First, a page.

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February 5: It’ll be a one-year, $6.5MM guarantee with a team option for 2025, reports Robert Murray of FanSided (on X). The deal would max out at $14MM if Tampa Bay exercises the option. Ari Alexander of KPRC 2 reports (X link) that Maton will be paid a $6.25MM salary for the upcoming season. There’s a $250K buyout on the option, which is valued at $7.75MM.
February 3: The Rays and right-hander Phil Maton are in the final stages of working out a contract, MLB.com’s Mark Feinsand reports (via X). Maton is represented by Paragon Sports International.
The Cardinals, Phillies, and Yankees have been linked to Maton’s market this winter, but the reliever will now head to Tampa Bay as he enters his age-31 season. Maton has seven years of MLB experience, breaking into the big leagues with San Diego in 2017 and then landing in Cleveland and Houston. Maton had a 4.76 ERA over 215 1/3 innings in the 2017-21 seasons, but a 3.68 ERA in that same span and excellent spin rates and soft-contact numbers indicated that the ceiling was higher on the righty’s performance.
The results began to show over Maton’s last two seasons, both with the Astros. He delivered a 3.84 ERA in 65 2/3 innings in 2022 and then followed up even more strongly with a 3.00 ERA over 66 frames this past year. As per Statcast, Maton had the second-best hard-hit ball rate of any qualified pitcher in baseball in 2023, and the spin rates on his curveball and fastball were both in at least the 98th percentile of all pitchers.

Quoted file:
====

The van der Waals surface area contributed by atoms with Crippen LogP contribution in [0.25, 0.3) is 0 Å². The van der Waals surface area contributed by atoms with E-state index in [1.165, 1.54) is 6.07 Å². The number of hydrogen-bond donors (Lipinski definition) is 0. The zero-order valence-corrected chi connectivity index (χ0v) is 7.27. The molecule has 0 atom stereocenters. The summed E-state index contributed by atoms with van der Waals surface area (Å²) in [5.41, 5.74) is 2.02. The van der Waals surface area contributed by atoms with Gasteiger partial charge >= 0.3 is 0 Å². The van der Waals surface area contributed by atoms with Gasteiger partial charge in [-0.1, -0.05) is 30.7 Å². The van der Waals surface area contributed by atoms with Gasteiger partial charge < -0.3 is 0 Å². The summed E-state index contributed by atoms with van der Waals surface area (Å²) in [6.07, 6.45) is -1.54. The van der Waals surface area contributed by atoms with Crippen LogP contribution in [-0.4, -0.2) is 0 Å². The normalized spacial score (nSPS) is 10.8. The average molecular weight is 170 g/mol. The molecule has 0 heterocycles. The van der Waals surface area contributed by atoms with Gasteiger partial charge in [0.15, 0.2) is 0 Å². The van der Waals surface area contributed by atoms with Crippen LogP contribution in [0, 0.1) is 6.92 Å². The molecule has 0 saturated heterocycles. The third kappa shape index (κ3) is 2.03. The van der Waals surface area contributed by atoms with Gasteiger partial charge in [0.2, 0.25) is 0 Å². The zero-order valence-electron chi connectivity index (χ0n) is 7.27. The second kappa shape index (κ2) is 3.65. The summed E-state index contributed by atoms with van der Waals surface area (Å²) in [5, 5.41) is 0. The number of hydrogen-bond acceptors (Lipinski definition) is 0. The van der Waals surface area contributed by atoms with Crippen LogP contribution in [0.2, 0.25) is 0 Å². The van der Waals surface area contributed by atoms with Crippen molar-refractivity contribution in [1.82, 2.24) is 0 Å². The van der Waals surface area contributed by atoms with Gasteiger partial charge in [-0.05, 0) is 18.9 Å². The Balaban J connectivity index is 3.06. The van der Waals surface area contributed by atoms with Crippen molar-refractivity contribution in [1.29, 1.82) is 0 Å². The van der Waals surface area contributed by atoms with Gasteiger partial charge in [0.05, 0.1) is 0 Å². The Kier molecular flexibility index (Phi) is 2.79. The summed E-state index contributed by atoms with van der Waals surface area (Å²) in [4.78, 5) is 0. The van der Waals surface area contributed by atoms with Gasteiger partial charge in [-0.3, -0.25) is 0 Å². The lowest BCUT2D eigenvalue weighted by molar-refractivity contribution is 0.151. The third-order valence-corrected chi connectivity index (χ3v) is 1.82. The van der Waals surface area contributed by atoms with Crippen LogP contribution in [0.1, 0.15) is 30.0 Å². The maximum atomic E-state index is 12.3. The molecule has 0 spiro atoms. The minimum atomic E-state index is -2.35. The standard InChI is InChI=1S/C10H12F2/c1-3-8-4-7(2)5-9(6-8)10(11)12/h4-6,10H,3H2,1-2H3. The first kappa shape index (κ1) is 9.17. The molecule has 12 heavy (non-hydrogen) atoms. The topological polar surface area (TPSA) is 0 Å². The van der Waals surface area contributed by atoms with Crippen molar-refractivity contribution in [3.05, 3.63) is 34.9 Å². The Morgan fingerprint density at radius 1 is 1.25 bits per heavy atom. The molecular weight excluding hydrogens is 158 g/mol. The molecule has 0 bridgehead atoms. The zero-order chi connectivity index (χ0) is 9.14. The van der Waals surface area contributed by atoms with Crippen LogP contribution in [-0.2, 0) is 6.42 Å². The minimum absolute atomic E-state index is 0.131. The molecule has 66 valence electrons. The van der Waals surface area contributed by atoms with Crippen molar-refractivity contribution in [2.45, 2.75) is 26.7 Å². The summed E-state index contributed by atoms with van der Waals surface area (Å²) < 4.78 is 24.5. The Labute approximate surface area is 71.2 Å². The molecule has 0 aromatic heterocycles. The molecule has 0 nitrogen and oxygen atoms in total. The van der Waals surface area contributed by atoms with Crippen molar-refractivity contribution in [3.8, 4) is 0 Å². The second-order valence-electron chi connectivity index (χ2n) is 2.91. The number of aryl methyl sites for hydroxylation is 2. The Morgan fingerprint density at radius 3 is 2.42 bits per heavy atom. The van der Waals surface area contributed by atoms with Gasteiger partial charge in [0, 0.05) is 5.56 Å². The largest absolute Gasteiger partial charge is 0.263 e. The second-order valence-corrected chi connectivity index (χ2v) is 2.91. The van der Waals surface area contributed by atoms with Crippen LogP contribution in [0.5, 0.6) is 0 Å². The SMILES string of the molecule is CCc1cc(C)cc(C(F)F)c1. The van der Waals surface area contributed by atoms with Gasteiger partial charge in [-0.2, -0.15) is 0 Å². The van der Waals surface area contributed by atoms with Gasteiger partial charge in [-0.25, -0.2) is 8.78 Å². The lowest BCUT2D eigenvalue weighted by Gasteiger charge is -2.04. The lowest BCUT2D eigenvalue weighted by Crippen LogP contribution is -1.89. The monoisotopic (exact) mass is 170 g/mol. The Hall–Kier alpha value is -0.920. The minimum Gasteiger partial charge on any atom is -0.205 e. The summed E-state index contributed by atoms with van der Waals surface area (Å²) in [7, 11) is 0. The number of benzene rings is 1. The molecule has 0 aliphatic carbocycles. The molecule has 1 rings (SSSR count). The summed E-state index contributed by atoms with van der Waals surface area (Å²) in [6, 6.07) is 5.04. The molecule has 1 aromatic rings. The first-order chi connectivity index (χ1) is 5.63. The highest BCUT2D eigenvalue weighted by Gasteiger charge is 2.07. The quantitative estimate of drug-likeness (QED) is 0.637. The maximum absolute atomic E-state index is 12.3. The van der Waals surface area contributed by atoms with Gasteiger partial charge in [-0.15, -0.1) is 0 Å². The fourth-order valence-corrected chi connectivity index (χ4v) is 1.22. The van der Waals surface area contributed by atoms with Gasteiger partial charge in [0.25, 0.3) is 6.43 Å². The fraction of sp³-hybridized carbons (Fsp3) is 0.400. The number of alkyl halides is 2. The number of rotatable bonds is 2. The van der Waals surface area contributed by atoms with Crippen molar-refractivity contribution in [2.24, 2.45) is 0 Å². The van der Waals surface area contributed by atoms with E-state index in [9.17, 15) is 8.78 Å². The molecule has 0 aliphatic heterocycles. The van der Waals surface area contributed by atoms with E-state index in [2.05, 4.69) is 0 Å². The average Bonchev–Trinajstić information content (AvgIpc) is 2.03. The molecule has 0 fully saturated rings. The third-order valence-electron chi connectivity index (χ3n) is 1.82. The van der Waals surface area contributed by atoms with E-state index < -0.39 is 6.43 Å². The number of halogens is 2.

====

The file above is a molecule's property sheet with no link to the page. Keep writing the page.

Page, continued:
Walks have been an issue for Maton, and his above-average but not standout barrel rates indicate that batters can hit for power on the rare occasions when they actually make solid contact on Maton’s offerings. Still, between his ability to generate soft contact and his above-average strikeout rates, Maton has rather quietly been one of the more effective relievers in baseball over the last two seasons. This success has also extended into the postseason, as while injuries forced Maton to miss the Astros’ 2022 World Series run, he has a sparking 0.83 ERA over 21 2/3 career playoff innings.
Given the Rays’ success at helping pitchers achieve higher levels of performance, it wouldn’t be at all surprising to see Maton at least continue or even improve on his strong numbers from 2022-23. Maton figures to essentially act as the replacement for Robert Stephenson, a reclamation project-turned-high leverage reliever after joining the Rays last summer.
Stephenson parlayed his spectacular four-month run in Tampa into a three-year, $33MM free agent deal with the Angels. Jake Diekman also signed with the Mets, Andrew Kittredge was traded to the Cardinals, and Jalen Beeks and Josh Fleming were both let go at the start of free agency, leaving the Rays with some holes to fill in the relief corps. Pete Fairbanks figures to be the team’s primary closer again, and though the Rays are traditionally pretty flexible with their bullpen roles, Maton will likely stick to set-up duty since he has only one career save.
According to Roster Resource, Tampa Bay has a projected $93.3MM payroll, which would already be the highest payroll in Rays franchise history even before Maton’s deal is added to the tally. President of baseball operations Erik Neander said in October that the club was open to spending at a (comparatively) higher level to help keep their core in place and to make a deeper playoff run, though the Rays did move Tyler Glasnow and his $25MM salary to the Dodgers in a trade.